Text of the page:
Linux logo PyRPM

The current location of the PyRPM project is at http://people.redhat.com/laroche/pyrpm/, http://sf.net/projects/pyrpm/ and http://freshmeat.net/projects/pyrpm/.

The newest version can be downloaded from http://people.redhat.com/laroche/pyrpm/download/.

Please send patches to Florian La Roche, Phil Knirsch, Thomas W├Ârner and Florian Festi.

The cvs source code repository is automatically converted to a git repository at http://www.jur-linux.org/git/?p=cvs-pyrpm.git;a=summary. (This is experimental only, automatically converted from a cvs repository.)


Overview

PyRPM is an experimental project to look at rpm package management. It is a python module and a collection of scripts that provide similar functionality as rpm, yum and co. It is written from ground up and is implemented only in python. It mainly deals with rpm packages, the rpm database rpmdb in /var/lib/rpm, comps.xml files and yum repositories (called repo data).

The reason for this project was to have a codebase with which we can test and verify rpm, rpmdb and yum itself and experiment with new features and implementations very quickly. Python is Red Hat's in-house defacto standard, so using python to do rapid prototyping was only logical.

The code itself is still very small and modular. We're constantly looking to improve the code, make it more production ready and remove duplicate functionality. Results from this project back to rpm and co are very important for us to improve the current available Linux tools and not rush with only adding another project for this. Next to working on good algorithms and sane implementations, most code is backed up with verify and testing scripts.


Warning

The PyRPM project is by no means meant to be a full replacement of rpm or yum. In its current state we feel confident that in general it won't break anything, but the code isn't production quality yet.

The check scripts can be safely used as they won't modify anything on your system, so feel free to use them at your convenience.

We personally have been using the yum replacement very extensively and even used it to update our own systems, but that's not even remotely a guarantee that it will work on your machine. It has only been run by a few people until now.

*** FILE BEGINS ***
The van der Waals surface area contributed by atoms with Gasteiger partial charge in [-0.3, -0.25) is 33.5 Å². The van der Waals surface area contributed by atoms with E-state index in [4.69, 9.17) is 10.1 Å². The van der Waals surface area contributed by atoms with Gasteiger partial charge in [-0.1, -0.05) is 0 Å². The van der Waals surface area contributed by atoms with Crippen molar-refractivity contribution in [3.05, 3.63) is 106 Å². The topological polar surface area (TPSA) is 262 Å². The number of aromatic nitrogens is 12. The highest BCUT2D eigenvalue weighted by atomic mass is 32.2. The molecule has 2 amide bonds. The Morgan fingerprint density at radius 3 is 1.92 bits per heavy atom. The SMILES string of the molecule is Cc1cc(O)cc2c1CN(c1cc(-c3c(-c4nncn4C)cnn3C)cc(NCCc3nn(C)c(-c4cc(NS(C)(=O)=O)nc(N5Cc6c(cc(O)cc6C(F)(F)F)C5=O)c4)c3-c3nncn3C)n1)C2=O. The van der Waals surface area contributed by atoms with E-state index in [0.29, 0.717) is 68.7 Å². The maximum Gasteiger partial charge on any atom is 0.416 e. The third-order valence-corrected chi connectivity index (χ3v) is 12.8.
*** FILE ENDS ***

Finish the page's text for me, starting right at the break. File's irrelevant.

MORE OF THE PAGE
Using it to set up buildroots on the other hand should be very safe as this all happens in a very contained environment (sandbox principle).

We do have run lots of installation tests into buildroots and then run update tests. We have also updated between releases like going from Fedora Core 1 over to release 2, 3, 4, … Same with enterprise releases. At least 32bit x86 and 64bit x86_64 should be extensively tested, most other archs should also be ok.

Please let us know of any problems you encounter, if possible with some reproducible test cases so we can figure out what might have happened.


Warning about Locking

An additional warning about locks when using the pyrpm tools: When using pyrpmyum you will get the yum lock, but unfortunately due to the nature of how rpm locks the rpmdb we can't do those locks from within python. So while using yum and pyrpmyum concurrently works nicely, don't ever use rpm while running pyrpmyum, it's basically guaranteed to break your rpmdb and/or your system.


Features/Highlights

Over time quite a few nice things have come out of the project:


Requirements for PyRPM

This is required for PyRPM to work:

There are also optional dependencies like:

PyRPM is currently spending most of its CPU and memory on the list of files that are stored within rpm packages. Those are needed for dependency resolution. Re-writing all in C could improve this again and also allow production usage of it. Another possibility would be to change the repodata to allow for reduced data sets and better algorithms. Currently we move most data lookups to sqlite and try to remove unnecessary data lookups.


Other PyRPM Project Pages


Last updated 2008-02-18 08:02:42 CEST